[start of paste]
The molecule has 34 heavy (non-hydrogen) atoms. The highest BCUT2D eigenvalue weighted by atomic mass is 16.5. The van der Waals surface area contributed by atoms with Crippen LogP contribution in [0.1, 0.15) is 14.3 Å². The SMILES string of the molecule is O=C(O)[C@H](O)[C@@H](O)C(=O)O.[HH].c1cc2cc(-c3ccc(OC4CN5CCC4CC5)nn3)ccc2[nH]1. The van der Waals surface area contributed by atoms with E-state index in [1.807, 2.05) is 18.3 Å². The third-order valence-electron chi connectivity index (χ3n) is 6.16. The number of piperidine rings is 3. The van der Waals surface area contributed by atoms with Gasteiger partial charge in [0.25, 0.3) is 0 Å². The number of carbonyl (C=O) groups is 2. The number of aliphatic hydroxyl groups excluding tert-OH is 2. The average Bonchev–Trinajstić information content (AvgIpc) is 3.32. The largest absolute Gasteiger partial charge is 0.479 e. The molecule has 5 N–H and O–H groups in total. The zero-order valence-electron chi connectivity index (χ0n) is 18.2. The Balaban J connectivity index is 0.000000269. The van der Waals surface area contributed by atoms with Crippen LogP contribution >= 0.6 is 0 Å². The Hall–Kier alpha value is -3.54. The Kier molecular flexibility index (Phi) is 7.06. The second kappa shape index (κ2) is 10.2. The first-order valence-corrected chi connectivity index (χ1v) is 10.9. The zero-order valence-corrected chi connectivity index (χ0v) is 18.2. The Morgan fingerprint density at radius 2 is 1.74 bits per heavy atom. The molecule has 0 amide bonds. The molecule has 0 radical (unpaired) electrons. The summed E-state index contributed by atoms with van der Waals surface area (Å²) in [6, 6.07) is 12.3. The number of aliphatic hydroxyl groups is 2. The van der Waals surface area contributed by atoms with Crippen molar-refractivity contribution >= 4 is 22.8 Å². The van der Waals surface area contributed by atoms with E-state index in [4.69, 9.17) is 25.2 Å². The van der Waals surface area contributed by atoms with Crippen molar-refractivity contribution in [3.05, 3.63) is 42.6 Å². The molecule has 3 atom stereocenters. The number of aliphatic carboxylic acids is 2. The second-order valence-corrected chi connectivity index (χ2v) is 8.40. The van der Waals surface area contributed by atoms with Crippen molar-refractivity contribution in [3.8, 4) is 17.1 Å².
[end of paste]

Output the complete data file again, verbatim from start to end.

The molecule has 34 heavy (non-hydrogen) atoms. The highest BCUT2D eigenvalue weighted by atomic mass is 16.5. The van der Waals surface area contributed by atoms with Crippen LogP contribution in [0.1, 0.15) is 14.3 Å². The SMILES string of the molecule is O=C(O)[C@H](O)[C@@H](O)C(=O)O.[HH].c1cc2cc(-c3ccc(OC4CN5CCC4CC5)nn3)ccc2[nH]1. The van der Waals surface area contributed by atoms with E-state index in [1.807, 2.05) is 18.3 Å². The third-order valence-electron chi connectivity index (χ3n) is 6.16. The number of piperidine rings is 3. The van der Waals surface area contributed by atoms with Gasteiger partial charge in [0.25, 0.3) is 0 Å². The number of carbonyl (C=O) groups is 2. The number of aliphatic hydroxyl groups excluding tert-OH is 2. The average Bonchev–Trinajstić information content (AvgIpc) is 3.32. The largest absolute Gasteiger partial charge is 0.479 e. The molecule has 5 N–H and O–H groups in total. The zero-order valence-electron chi connectivity index (χ0n) is 18.2. The Balaban J connectivity index is 0.000000269. The van der Waals surface area contributed by atoms with Crippen LogP contribution >= 0.6 is 0 Å². The Hall–Kier alpha value is -3.54. The Kier molecular flexibility index (Phi) is 7.06. The second kappa shape index (κ2) is 10.2. The first-order valence-corrected chi connectivity index (χ1v) is 10.9. The zero-order valence-corrected chi connectivity index (χ0v) is 18.2. The Morgan fingerprint density at radius 2 is 1.74 bits per heavy atom. The molecule has 0 amide bonds. The molecule has 0 radical (unpaired) electrons. The summed E-state index contributed by atoms with van der Waals surface area (Å²) in [6, 6.07) is 12.3. The number of aliphatic hydroxyl groups is 2. The van der Waals surface area contributed by atoms with Crippen molar-refractivity contribution >= 4 is 22.8 Å². The van der Waals surface area contributed by atoms with E-state index in [4.69, 9.17) is 25.2 Å². The van der Waals surface area contributed by atoms with Crippen molar-refractivity contribution in [3.05, 3.63) is 42.6 Å². The molecule has 3 atom stereocenters. The number of aliphatic carboxylic acids is 2. The second-order valence-corrected chi connectivity index (χ2v) is 8.40. The van der Waals surface area contributed by atoms with Crippen molar-refractivity contribution in [3.8, 4) is 17.1 Å².